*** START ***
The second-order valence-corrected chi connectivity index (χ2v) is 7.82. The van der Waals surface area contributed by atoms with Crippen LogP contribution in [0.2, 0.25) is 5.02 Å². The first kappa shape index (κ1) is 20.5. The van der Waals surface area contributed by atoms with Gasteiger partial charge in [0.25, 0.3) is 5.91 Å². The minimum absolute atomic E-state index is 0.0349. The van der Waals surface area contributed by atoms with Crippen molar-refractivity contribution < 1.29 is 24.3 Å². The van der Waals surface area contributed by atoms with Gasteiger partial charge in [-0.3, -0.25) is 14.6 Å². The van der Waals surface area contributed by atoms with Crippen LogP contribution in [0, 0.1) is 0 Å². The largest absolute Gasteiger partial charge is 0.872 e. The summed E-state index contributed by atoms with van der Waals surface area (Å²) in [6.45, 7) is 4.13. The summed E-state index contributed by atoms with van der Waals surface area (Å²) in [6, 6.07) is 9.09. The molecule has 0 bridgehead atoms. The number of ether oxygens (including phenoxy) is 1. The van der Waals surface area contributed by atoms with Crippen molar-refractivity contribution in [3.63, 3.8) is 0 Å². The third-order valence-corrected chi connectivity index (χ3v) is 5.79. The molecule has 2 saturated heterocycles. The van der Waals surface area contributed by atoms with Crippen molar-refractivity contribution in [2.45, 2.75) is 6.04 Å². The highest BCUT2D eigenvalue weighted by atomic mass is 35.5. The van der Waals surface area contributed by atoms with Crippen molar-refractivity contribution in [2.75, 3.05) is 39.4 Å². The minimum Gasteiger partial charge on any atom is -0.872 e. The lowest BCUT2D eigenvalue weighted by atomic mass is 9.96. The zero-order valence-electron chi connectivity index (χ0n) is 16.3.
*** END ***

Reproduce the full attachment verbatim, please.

The second-order valence-corrected chi connectivity index (χ2v) is 7.82. The van der Waals surface area contributed by atoms with Crippen LogP contribution in [0.2, 0.25) is 5.02 Å². The first kappa shape index (κ1) is 20.5. The van der Waals surface area contributed by atoms with Gasteiger partial charge in [0.25, 0.3) is 5.91 Å². The minimum absolute atomic E-state index is 0.0349. The van der Waals surface area contributed by atoms with Crippen molar-refractivity contribution < 1.29 is 24.3 Å². The van der Waals surface area contributed by atoms with Gasteiger partial charge in [-0.3, -0.25) is 14.6 Å². The van der Waals surface area contributed by atoms with Crippen LogP contribution in [0, 0.1) is 0 Å². The largest absolute Gasteiger partial charge is 0.872 e. The summed E-state index contributed by atoms with van der Waals surface area (Å²) in [6.45, 7) is 4.13. The summed E-state index contributed by atoms with van der Waals surface area (Å²) in [6, 6.07) is 9.09. The molecule has 0 bridgehead atoms. The number of ether oxygens (including phenoxy) is 1. The van der Waals surface area contributed by atoms with Crippen molar-refractivity contribution in [3.63, 3.8) is 0 Å². The third-order valence-corrected chi connectivity index (χ3v) is 5.79. The molecule has 2 saturated heterocycles. The van der Waals surface area contributed by atoms with Crippen molar-refractivity contribution in [2.45, 2.75) is 6.04 Å². The highest BCUT2D eigenvalue weighted by atomic mass is 35.5. The van der Waals surface area contributed by atoms with Crippen molar-refractivity contribution in [2.75, 3.05) is 39.4 Å². The minimum Gasteiger partial charge on any atom is -0.872 e. The lowest BCUT2D eigenvalue weighted by atomic mass is 9.96. The zero-order valence-electron chi connectivity index (χ0n) is 16.3.